During the summer of 2018, THEGAYUK was fortunate enough to be given the keys to Toyota GB’s homage to Tamiya’s Hilux Bruiser for a week. It was a sad day when they came to collect it.
Shortly afterwards there was word on the street that model giant, Tamiya, was going to release a new radio controlled model based on that very Hilux Extra Cab model. And to really get the excitement up, they displayed it with stickers identical to the one Toyota GB had made.
This new model wasn’t to be based on the original Hilux Bruiser 3 speed chassis and as a result, it has made it more affordable to every enthusiast by basing it on the tried and tested CC-01 chassis.
Tried and tested, this chassis certainly is. It has been around for 25 years! That in itself sounds insane and yet there is still plenty of life in this chassis. It has seen 28 changes in body shell though some have been re-released.
Sometimes, if it’s not broken, don’t fix it and that really is something you won’t be doing with the CC-01 chassis. They don’t break. I used to run one year ago with the Subaru Brat body on it. So without further ado let’s quickly look at the chassis and its build.
It’s simple with a few surprises. Not all the screws are the same and within the first few instructions, you’ll notice that the front diff has smaller screws. Here is a useful tip for you. If you plan on using it off road, try stuffing the front diff with blu-tac. It will lock the diff up but allow some movement, sort of like a very limited slip diff. It helps when off-roading.
The rear diff comes with the option of locking it with 2 useful inserts. The rest of the chassis is pure off-roader in design. The rear has the ability to carry out to scale articulation with a live rear axle while the front is suspended by wishbones and all is damped by oil filled shock absorbers.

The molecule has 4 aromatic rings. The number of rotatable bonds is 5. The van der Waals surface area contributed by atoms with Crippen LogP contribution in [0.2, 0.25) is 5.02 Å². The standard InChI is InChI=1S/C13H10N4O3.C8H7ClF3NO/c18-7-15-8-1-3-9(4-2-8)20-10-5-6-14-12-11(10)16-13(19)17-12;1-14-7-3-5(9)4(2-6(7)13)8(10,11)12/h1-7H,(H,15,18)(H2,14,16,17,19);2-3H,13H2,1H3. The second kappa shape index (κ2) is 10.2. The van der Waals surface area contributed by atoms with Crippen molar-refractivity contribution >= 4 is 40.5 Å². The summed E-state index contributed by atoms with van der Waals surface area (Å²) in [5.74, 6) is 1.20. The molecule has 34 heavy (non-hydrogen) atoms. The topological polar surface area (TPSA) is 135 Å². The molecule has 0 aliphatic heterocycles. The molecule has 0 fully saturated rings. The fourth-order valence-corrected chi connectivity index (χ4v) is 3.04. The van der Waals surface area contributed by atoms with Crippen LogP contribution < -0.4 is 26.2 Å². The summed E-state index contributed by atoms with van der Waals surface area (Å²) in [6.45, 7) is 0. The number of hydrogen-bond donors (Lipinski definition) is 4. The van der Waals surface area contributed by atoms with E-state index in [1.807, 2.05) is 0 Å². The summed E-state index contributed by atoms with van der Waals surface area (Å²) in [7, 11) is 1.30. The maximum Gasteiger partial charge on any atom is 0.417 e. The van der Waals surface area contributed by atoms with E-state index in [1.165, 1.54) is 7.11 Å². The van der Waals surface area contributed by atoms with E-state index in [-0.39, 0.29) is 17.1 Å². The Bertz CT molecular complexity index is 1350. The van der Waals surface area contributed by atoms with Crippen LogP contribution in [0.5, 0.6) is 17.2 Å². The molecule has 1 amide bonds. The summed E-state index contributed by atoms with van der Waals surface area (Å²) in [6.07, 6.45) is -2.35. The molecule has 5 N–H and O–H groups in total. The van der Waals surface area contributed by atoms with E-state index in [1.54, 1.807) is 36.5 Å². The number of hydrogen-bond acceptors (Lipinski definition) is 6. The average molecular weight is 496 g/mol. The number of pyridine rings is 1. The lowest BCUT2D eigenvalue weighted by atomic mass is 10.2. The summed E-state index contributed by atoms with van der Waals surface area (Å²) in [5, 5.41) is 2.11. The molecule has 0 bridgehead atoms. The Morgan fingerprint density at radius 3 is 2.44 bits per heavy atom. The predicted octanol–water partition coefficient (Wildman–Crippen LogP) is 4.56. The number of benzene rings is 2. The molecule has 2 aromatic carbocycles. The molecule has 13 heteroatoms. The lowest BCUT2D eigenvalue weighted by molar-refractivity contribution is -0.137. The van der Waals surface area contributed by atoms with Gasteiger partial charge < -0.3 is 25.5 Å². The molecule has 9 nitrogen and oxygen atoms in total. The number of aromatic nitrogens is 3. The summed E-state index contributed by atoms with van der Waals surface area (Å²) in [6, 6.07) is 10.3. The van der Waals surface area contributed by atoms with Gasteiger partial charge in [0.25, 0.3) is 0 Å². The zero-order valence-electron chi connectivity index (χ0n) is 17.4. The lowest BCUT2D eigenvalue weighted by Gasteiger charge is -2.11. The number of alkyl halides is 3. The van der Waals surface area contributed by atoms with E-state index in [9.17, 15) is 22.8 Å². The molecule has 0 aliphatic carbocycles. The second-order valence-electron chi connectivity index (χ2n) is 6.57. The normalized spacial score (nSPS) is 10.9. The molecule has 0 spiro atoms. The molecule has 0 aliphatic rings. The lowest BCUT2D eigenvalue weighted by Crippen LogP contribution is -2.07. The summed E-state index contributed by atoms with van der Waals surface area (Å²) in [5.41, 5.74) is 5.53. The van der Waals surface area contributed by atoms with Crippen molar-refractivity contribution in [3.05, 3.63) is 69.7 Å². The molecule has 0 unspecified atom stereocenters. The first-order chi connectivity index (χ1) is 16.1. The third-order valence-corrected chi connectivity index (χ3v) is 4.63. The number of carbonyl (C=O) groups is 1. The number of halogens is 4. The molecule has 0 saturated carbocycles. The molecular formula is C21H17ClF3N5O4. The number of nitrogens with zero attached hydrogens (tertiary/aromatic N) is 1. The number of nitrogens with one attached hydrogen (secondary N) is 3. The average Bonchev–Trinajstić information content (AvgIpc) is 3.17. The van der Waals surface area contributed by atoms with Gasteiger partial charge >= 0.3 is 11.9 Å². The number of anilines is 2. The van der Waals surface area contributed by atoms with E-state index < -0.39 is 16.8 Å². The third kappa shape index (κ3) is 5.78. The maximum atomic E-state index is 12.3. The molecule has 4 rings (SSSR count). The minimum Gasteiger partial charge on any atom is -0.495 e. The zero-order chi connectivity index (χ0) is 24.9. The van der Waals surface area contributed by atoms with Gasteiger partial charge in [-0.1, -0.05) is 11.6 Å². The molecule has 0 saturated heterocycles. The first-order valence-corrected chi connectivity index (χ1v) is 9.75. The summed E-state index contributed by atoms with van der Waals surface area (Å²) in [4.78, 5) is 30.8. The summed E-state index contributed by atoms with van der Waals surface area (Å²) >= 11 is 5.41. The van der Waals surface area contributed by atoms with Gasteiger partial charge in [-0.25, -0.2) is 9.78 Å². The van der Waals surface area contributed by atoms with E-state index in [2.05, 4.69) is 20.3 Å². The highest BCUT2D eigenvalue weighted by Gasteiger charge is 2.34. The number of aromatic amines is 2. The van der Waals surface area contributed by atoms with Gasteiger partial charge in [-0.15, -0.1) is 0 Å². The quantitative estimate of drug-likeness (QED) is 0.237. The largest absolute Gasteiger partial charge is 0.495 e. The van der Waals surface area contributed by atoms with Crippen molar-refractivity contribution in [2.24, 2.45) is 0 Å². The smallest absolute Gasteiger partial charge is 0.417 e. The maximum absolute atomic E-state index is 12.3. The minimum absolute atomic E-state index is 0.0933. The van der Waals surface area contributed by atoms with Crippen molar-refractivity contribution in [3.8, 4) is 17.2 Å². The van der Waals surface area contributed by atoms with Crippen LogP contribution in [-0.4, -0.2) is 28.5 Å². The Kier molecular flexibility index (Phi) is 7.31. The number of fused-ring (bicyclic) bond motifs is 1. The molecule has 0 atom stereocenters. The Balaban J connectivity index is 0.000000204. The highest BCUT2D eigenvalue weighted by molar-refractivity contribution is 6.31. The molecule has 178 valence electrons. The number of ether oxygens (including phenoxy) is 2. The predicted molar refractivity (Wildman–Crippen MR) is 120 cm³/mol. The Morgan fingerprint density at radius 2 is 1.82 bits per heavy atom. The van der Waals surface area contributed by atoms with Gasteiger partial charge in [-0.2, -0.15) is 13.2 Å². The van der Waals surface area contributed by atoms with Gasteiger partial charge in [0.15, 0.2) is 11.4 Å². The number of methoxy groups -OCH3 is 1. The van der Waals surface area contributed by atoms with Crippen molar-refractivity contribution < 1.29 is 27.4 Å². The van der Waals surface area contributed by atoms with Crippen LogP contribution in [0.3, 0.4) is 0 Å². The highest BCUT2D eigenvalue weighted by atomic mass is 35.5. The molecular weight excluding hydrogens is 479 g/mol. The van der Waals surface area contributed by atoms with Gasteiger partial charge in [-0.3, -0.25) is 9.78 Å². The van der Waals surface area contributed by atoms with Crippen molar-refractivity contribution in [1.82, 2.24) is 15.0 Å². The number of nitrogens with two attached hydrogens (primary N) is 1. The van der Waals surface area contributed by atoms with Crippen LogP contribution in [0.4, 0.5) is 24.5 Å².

With a proper off-roader like this old faithful, it isn’t about speed. The CC-01 was never about speed. It’s all about torque with power to climb and crawl along. With that in mind, you will want to make sure you waterproof the radio gear.
The chassis is tough, rugged and never goes wrong. Even cleaning and maintenance are quick and easy. I could go on about what to do with the chassis for maximum off-road fun, but I’ll leave that up to you to discover. It’s truly will sort of go where you point it.
And now to the best part. The body shell. For years, Tamiya shells were intricate pieces of craftsmanship. Suddenly they started issuing stickers in place of paints for lights and door handles on their polycarbonate shells. It made bodybuilding quicker without the painstaking wait for bits to dry. Even the stickers were pre-cut. To me, that always felt a shame.
Thankfully, the shell for the Hilux Bruiser does have light inserts for the front and rears and the kit comes with a basic front and rear light kit. And there is more too. Masking. The extra cab needs masking up for the application of pearl white so this shell is turning into an intricate one after all that is worthy of extra attention.
What I choose to do however was paint it metallic blue. Tamiya recommends a solid blue colour. Having been up close and personal with the real thing, I can tell you that it is a sparkling metallic blue in colour. So there was no way I was going to paint it solid blue.
As for the stickers, they look daunting. There are plenty of them and all have to be cut out. This was a joy for me and should be for you too. It’s intricate and makes building the model more intricate while developing those modelling skills. I must add that I did get sticker fatigue with this but that only extended the joy of the body to another day. Saying that it took over a week to build the body. A WEEK! The chassis was built within hours!
There is the need to also buy some black paint too for the load bed area and radiator grill. None of this comes in a sticker. The rear light units need to be painted along with the mirrors. So this shell really did turn into a feast for the modeller like a gift that kept giving. And for that, I’d like to thank Tamiya.
Motoring nurse or medical motorist? It’s a difficult one. By day l nurse and by night l drive.
Fingers have always been grease deep in attending the motoring of an ageing fleet. And now l write about new and old.
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Member of the Southern Group of Motoring Writers. (SGMW)
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